Infinite BusyBox with systemd

systemd Service Files

You will need to call on the host PID 1 (systemd) directly to launch your container in an automated manner, potentially at boot. To do this, you need to create a service file.

Because there is a dearth of clear discussion on moving inittab and service functions into systemd, I'll cover all the basic uses before creating a service file for the container.

Start by configuring a telnet server. The telnet protocol is not secure, as it transmits passwords in clear text. Don't practice these examples on a production server or with sensitive information or accounts.

Classical telnetd is launched by the inetd superserver, both of which are implemented by BusyBox. Let's configure inetd for telnet on port 12323. Run the following as root on the host:

echo '12323 stream tcp nowait root 
 ↪/home/nifty/bin/telnetd telnetd -i -l
/home/nifty/bin/login' >> /etc/inetd.conf

After the configuring above, if you manually launch the inetd contained in BusyBox, you will be able to telnet to port 12323. Note that the V7 platform does not include a telnet client by default, so you either can install it with yum or use the BusyBox client (which the example below will do). Unless you open up port 12323 on your firewall, you will have to telnet to localhost.

Make sure any inetd that you started is shut down before proceeding to create an inetd service file below:

echo '[Unit]
Description=busybox inetd


ExecStart=/home/nifty/bin/inetd -f



[Install]' > 

systemctl start inetd.service

After starting the inet service above, you can check the status of the dæmon:

[root@localhost ~]# systemctl status inetd.service
inetd.service - busybox inetd
   Loaded: loaded (/etc/systemd/system/inetd.service; disabled)
   Active: active (running) since Sun 2014-11-16 12:21:29 CST; 
            ↪28s ago
 Main PID: 3375 (inetd)
   CGroup: /system.slice/inetd.service
            ↪3375 /home/nifty/bin/inetd -f

Nov 16 12:21:29 localhost.localdomain systemd[1]: Started 
 ↪busybox inetd.
Try opening a telnet session from a different console:

/home/nifty/bin/telnet localhost 12323

You should be presented with a login prompt:

Entering character mode
Escape character is '^]'.

Kernel 3.10.0-123.9.3.el7.x86_64 on an x86_64
localhost.localdomain login: jdoe

Checking the status again, you see information about the connection and the session activity:

[root@localhost ~]# systemctl status inetd.service
inetd.service - busybox inetd
   Loaded: loaded (/etc/systemd/system/inetd.service; disabled)
   Active: active (running) since Sun 2014-11-16 12:34:04 CST; 
            ↪7min ago
 Main PID: 3927 (inetd)
   CGroup: /system.slice/inetd.service
            ↪3927 /home/nifty/bin/inetd -f
            ↪4076 telnetd -i -l /home/nifty/bin/login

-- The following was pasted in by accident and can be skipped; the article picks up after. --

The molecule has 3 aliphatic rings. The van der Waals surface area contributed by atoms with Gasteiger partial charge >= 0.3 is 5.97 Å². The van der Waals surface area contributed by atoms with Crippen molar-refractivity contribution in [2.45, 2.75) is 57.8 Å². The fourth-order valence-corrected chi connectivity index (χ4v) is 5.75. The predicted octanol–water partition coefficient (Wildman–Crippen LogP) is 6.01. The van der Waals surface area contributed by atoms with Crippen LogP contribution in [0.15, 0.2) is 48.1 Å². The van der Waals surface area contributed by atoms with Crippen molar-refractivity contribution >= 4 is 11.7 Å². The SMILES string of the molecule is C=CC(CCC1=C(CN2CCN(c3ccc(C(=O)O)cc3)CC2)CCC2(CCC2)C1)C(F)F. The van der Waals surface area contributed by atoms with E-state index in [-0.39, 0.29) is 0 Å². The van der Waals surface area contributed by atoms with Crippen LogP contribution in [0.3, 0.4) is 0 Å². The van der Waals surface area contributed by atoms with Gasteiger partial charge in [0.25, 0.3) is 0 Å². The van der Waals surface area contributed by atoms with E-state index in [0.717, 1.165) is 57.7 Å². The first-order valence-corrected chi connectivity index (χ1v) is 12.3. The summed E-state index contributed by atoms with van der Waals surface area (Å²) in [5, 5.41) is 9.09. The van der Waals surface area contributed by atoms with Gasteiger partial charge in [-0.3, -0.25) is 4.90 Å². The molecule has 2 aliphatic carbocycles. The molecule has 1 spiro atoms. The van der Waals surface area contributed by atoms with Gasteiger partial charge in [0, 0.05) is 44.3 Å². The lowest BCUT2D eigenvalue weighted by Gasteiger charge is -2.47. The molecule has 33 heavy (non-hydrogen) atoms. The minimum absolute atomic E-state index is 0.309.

↪4077 -bash

You can learn more about systemd service files with the man 5 systemd.service command.

There is an important point to make here—you have started inetd with the "-f Run in foreground" option. This is not how inetd normally is started—this option is commonly used for debugging activity. However, if you were starting inetd with a classical inittab entry, -f would be useful in conjunction with "respawn". Without -f, inetd immediately will fork into the background; attempting to respawn forking dæmons will launch them repeatedly. With -f, you can configure init to relaunch inetd should it die.

Another important point is stopping the service. With a foreground dæmon and the KillMode=process setting in the service file, the child telnetd services are not killed when the service is stopped. This is not the normal, default behavior for a systemd service, where all the children will be killed.

To see this mass kill behavior, comment out the OPTION 1 settings in the service file (/etc/systemd/system/inetd.service), and enable the default settings in OPTION 2. Then execute:

systemctl stop inetd.service
systemctl daemon-reload
systemctl start inetd.service

Launch another telnet session, then stop the service. When you do, your telnet sessions will all be cut with "Connection closed by foreign host." In short, the default behavior of systemd is to kill all the children of a service when a parent dies.

The KillMode=process setting can be used with the forking version of inetd, but the "-f Run in foreground" in the first option is more specific and, thus, safer.

You can learn more about the KillMode option with the man 5 systemd.kill command.

Note also that the systemctl status output included the word "disabled". This indicates that the service will not be started at boot. Pass the enable keyword to systemctl for the service to set it to launch at boot (the disable keyword will undo this).

Make some note of the commented options above. You may set environment variables for your service (here suggesting a compression quality), specify a non-root user/group and commands to be executed before the service starts or after it is halted. These capabilities are beyond the direct features offered by the classical inittab.